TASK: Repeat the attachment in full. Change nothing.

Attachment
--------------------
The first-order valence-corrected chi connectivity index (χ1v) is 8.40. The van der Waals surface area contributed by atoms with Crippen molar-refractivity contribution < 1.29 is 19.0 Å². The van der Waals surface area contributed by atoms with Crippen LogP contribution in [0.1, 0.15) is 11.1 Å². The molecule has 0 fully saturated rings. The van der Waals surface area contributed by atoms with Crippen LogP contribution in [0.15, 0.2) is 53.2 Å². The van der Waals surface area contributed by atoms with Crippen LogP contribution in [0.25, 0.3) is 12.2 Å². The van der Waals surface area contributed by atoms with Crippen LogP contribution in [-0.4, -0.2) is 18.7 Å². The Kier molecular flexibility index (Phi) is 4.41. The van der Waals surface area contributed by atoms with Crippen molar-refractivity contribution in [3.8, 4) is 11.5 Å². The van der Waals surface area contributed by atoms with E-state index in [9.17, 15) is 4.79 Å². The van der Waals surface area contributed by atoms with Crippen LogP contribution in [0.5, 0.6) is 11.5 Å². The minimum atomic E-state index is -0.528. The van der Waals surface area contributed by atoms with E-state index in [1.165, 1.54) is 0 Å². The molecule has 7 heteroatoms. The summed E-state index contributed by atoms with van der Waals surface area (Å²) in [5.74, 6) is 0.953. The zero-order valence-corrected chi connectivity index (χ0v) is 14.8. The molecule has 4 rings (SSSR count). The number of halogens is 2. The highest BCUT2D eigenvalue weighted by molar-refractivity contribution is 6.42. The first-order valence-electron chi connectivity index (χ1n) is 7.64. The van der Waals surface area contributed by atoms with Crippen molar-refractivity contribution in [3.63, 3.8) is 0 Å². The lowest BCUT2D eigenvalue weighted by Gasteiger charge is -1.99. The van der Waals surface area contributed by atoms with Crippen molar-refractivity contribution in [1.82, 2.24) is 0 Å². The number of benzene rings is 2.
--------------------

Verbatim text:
The first-order valence-corrected chi connectivity index (χ1v) is 8.40. The van der Waals surface area contributed by atoms with Crippen molar-refractivity contribution < 1.29 is 19.0 Å². The van der Waals surface area contributed by atoms with Crippen LogP contribution in [0.1, 0.15) is 11.1 Å². The molecule has 0 fully saturated rings. The van der Waals surface area contributed by atoms with Crippen LogP contribution in [0.15, 0.2) is 53.2 Å². The van der Waals surface area contributed by atoms with Crippen LogP contribution in [0.25, 0.3) is 12.2 Å². The van der Waals surface area contributed by atoms with Crippen LogP contribution in [-0.4, -0.2) is 18.7 Å². The Kier molecular flexibility index (Phi) is 4.41. The van der Waals surface area contributed by atoms with Crippen molar-refractivity contribution in [3.8, 4) is 11.5 Å². The van der Waals surface area contributed by atoms with E-state index in [9.17, 15) is 4.79 Å². The van der Waals surface area contributed by atoms with Crippen LogP contribution in [0.5, 0.6) is 11.5 Å². The minimum atomic E-state index is -0.528. The van der Waals surface area contributed by atoms with E-state index in [1.165, 1.54) is 0 Å². The molecule has 7 heteroatoms. The summed E-state index contributed by atoms with van der Waals surface area (Å²) in [5.74, 6) is 0.953. The zero-order valence-corrected chi connectivity index (χ0v) is 14.8. The molecule has 4 rings (SSSR count). The number of halogens is 2. The highest BCUT2D eigenvalue weighted by molar-refractivity contribution is 6.42. The first-order valence-electron chi connectivity index (χ1n) is 7.64. The van der Waals surface area contributed by atoms with Crippen molar-refractivity contribution in [3.63, 3.8) is 0 Å². The lowest BCUT2D eigenvalue weighted by Gasteiger charge is -1.99. The van der Waals surface area contributed by atoms with Crippen molar-refractivity contribution in [1.82, 2.24) is 0 Å². The number of benzene rings is 2.